The Psychology of Money by Morgan Housel — Book Summary and Notes

In what other industry does someone with no college degree, training, background, formal experience, and connections massively outperform someone with the best education, training, and contacts?

5 Lessons in 60 Seconds

In what other industry does someone with no college degree, training, background, formal experience, and connections massively outperform someone with the best education, training, and contacts?

In The Psychology of Money, Housel uses the lenses of psychology and history to convince readers that soft skills are just as, if not more important, than the technical side of money.

  • To grasp why people bury themselves in debt, you don’t need to study interest rates; you must learn the history of greed, insecurity, and optimism.
  • To get why investors sell out at the bottom of a bear market, you don’t need to study the math of expected future returns; you need to think about the agony of looking at your family and wondering if you are investments are imperilling their future.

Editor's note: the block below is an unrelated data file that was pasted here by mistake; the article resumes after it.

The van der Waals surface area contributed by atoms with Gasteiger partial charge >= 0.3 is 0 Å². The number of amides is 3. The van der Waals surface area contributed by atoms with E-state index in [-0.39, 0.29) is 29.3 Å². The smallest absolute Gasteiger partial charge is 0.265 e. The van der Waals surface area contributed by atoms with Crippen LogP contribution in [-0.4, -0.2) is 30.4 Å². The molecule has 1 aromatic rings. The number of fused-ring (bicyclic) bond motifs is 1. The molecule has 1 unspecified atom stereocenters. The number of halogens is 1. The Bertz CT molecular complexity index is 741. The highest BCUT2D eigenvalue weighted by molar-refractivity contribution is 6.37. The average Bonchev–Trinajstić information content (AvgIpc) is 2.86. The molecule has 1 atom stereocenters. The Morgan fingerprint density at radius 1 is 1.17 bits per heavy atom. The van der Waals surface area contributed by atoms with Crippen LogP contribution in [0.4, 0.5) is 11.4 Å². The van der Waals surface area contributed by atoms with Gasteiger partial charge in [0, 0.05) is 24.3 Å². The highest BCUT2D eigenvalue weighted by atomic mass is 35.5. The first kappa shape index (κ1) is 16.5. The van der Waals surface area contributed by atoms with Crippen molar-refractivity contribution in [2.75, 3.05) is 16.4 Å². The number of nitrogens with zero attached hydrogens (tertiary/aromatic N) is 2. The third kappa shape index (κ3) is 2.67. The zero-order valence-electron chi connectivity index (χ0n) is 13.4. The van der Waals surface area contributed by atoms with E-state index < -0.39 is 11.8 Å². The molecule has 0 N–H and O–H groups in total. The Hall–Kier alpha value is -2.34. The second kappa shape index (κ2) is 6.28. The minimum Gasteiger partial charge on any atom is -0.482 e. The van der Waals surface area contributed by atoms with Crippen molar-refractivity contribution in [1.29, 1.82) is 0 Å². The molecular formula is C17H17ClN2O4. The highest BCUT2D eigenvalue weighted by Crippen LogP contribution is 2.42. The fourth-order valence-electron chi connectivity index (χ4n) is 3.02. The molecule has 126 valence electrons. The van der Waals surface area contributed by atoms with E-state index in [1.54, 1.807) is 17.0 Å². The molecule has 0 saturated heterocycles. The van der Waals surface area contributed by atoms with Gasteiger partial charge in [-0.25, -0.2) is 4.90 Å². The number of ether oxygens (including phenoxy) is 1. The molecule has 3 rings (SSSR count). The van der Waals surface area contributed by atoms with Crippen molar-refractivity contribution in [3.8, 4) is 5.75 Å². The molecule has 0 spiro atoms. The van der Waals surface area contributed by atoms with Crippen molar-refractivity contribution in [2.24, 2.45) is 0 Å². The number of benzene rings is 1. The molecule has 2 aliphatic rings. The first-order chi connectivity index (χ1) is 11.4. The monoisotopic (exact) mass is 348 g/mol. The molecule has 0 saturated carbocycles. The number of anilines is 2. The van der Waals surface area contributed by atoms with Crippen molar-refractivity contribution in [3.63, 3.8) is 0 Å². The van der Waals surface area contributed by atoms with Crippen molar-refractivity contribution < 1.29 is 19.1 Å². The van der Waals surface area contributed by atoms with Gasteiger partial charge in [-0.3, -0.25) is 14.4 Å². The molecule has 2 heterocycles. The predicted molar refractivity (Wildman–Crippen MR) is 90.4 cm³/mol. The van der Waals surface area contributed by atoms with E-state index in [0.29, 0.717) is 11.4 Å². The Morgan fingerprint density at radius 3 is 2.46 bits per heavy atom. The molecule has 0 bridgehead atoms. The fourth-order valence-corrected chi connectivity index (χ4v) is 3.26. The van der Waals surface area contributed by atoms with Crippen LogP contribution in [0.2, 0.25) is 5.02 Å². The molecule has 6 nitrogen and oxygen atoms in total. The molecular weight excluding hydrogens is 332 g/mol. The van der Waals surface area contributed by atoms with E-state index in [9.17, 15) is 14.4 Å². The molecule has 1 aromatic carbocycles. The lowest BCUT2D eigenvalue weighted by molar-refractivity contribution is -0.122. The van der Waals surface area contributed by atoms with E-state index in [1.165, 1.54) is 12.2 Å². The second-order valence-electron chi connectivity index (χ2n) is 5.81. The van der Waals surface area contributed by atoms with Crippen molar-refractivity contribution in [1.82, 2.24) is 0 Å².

“History never repeats itself;
man always does.”

The Psychology of Money

Timeless Lessons on Wealth, Greed, and Happiness By Morgan Housel

No One’s Crazy

Your personal experiences with money make up maybe 0.00000001% of what’s happened in the world but maybe 80% of how you think the world works.

People do some crazy things with money, but no one is crazy. People from different generations, raised by different parents who earned different incomes and held different values in different parts of the world, born into different economics, experiencing different job markets with different incentives and different degrees of luck, learn very different lessons.

Studying history makes you feel like you understand something. However, you may not understand it enough to change your behavior until you’ve lived through it and personally felt its consequences. As investor Michael Batnick says, “Some lessons must be experienced before they can be understood.” We are all victims, in different ways, of that truth.

  • People’s lifetime investment decisions are heavily anchored to the experiences those investors had in their generation. If you happened to grow up when the stock market was strong, you invested more of your money in stocks later in life compared to those who grew up when stocks were weak.
what stocks did in your teens and 20s, born 1950 and born 1970, the psychology of money by morgan housel
The performance of the stock market in your teens and 20s